Saturday, January 01, 2011

Hoppin' John and Mom

Maybe I'm not a real cook. I can't really tell the difference between my mom's Oklahoma-born Hoppin' John and Deborah Madison's vegetarian Hoppin' John. I follow a recipe when I cook just about anything, but, in essence whichever recipe for Hoppin' John I follow, I'm dicing onions and peppers and cooking beans. I don't put ham or any meat in it. Not because I'm a vegetarian, just because I have never liked the flavor of cured pork that has cooked a long time. This year will be interesting because I forgot to buy peppers. I've got chili flakes, but there's usually sauteed bell pepper in there too. We'll see. And I bought kale instead of collards just because there was so much fabulous kale at the grocery store. I cook that without pork too. Same reason. I use Deborah Madison's trick of cooking it with brown butter. It's an excellent trick, make a note of it. There's probably another reason, apart from whether I am a real cook or not, that I can't tell the difference between my mom's Hoppin' John recipe and Deborah Madison's, even though my mom is mom who cooks, and Deborah Madison is a renowned chef. My mom is a kick-ass cook. I mean, people hear you talk about "mom's cooking" and figure well, yeah, everyone loves their mom's cooking. No. Everyone loves MY mom's cooking. She's just really damned good at it. She learned from books. Joy of Cooking and James Beard, specifically. But of course there has to be more to it than that. She's got some certain knack that just makes everything she cooks taste exactly like it should. Even when she cooks something that turns out to be a disaster -- I'm remembering some chicken mole thing one Christmas about 40 years ago -- she manages to salvage it so that it's still good, just not what she intended. She can walk into a kitchen where there seems to be "nothing to eat" and next thing you know you're having a sundae of granola and chocolate sauce, or toast with garlicky tomato sauce. As I mentioned, she's from Oklahoma, there was no cuisine there beyond well-done steaks and Campbell's soup. Her mother was not an enthusiastic cook, my mom did not learn from Grandma. My mom came to San Francisco and noticed the people smelled different. Before long she realized it was garlic. Italian restaurants used lots of garlic and everyone ate Italian food. So she used garlic. Maybe garlic was her gateway flavor. After living in a boarding house and eating prepared meals for a year or so, she got pregnant, married, and was suddenly responsible for producing meals. She says the first time she and my dad went to a grocery store to stock their kitchen, a friend came with them. My dad said he was going to read magazines while she got the groceries. She looked at the friend and said, "What do I buy?" He was equally mystified. They wandered through the store, guessing at groceries. After that she knew she needed to know more. She went to a bookstore and found The Joy of Cooking. And she studied it.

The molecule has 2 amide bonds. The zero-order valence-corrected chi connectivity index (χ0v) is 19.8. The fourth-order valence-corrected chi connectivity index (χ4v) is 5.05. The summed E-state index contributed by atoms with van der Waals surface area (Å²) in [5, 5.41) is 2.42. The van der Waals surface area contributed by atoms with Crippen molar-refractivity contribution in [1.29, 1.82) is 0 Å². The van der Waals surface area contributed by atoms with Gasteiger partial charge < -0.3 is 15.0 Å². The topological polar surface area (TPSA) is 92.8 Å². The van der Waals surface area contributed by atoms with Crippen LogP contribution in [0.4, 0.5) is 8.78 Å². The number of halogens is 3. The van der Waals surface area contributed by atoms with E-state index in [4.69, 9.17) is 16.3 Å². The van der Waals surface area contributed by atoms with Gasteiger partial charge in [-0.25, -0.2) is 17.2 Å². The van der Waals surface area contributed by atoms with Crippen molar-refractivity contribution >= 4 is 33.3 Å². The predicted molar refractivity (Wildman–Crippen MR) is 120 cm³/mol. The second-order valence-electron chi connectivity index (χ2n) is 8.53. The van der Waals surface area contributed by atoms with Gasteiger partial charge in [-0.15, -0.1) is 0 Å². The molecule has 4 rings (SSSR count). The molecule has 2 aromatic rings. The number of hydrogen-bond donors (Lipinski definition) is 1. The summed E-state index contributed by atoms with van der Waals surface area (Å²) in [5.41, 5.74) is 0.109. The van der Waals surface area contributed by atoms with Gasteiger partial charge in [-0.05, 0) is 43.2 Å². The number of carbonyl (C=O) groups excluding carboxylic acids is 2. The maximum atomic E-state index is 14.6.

Mom's 1952 Edition of "Joy of Cooking," in 2010. She Still Uses It.

Maybe another thing that contributed to her knack is her appetite. She's not greedy, she doesn't eat a lot, but when it's time to eat, she's going to eat. Delaying a meal is wrong in every way. It can be somewhat unpleasant to be with her in a restaurant if the service is delayed. She wants her food and she wants it now. Of course, 50, 30 years ago people didn't eat fast food or any restaurant food as readily as they do now. Even when she was a swinging single girl in San Francisco they ate most of their meals in the boarding house and went out to dinner occasionally. But once married, almost every meal was prepared and eaten at home. Maybe because she'd had that year between leaving her mom's home and starting her own, of having meals prepared for her, she'd gotten more into a rhythm of "proper" meals three times a day. No grabbing a bowl of cereal here, a cheese sandwich there. In any case, she became the cook she is today. Now when I talk to her on the phone, if she starts telling me what she made that day, or reminiscing about something she always likes to cook, I flip open my laptop and start typing. She's chatting about food and I'm typing as fast as I can saying, "uh-huh, uh-huh, go on...." so I can hand some of this skill, talent, and magic on to my daughters.

Here's one of her recipes just as I captured it during a phone call:

ground meat. 1/2 lb
onion. dice
green beans 1 lb

par-boil beans, crisp-tender.
brown onions and meat.
toss all together.
lots (3 Tbspns) of soy sauce
serve over rice.

And it works, just like that. It sounds absurdly simple, but it's also simply delicious.

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